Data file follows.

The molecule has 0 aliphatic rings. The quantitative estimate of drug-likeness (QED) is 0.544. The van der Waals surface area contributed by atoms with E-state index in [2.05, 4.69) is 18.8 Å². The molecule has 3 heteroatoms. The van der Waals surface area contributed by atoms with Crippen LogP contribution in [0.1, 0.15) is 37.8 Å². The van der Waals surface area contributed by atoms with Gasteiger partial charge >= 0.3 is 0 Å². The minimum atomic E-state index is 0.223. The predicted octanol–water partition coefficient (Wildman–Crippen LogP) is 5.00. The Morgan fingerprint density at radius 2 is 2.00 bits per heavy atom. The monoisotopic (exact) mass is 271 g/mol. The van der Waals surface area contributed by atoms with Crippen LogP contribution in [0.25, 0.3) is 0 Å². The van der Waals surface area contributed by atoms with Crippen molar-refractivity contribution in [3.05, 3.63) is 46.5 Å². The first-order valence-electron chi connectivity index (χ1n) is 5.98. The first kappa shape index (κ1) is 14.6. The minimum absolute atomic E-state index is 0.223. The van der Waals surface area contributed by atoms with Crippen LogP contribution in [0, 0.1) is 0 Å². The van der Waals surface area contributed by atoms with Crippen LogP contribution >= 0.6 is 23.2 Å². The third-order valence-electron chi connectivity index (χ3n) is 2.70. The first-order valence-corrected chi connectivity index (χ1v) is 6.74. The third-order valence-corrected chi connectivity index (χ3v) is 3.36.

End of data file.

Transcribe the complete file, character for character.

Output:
The molecule has 0 aliphatic rings. The quantitative estimate of drug-likeness (QED) is 0.544. The van der Waals surface area contributed by atoms with E-state index in [2.05, 4.69) is 18.8 Å². The molecule has 3 heteroatoms. The van der Waals surface area contributed by atoms with Crippen LogP contribution in [0.1, 0.15) is 37.8 Å². The van der Waals surface area contributed by atoms with Gasteiger partial charge >= 0.3 is 0 Å². The minimum atomic E-state index is 0.223. The predicted octanol–water partition coefficient (Wildman–Crippen LogP) is 5.00. The Morgan fingerprint density at radius 2 is 2.00 bits per heavy atom. The monoisotopic (exact) mass is 271 g/mol. The van der Waals surface area contributed by atoms with Crippen LogP contribution in [0.25, 0.3) is 0 Å². The van der Waals surface area contributed by atoms with Crippen molar-refractivity contribution in [3.05, 3.63) is 46.5 Å². The first-order valence-electron chi connectivity index (χ1n) is 5.98. The first kappa shape index (κ1) is 14.6. The minimum absolute atomic E-state index is 0.223. The van der Waals surface area contributed by atoms with Crippen LogP contribution in [0, 0.1) is 0 Å². The van der Waals surface area contributed by atoms with Crippen LogP contribution >= 0.6 is 23.2 Å². The third-order valence-electron chi connectivity index (χ3n) is 2.70. The first-order valence-corrected chi connectivity index (χ1v) is 6.74. The third-order valence-corrected chi connectivity index (χ3v) is 3.36.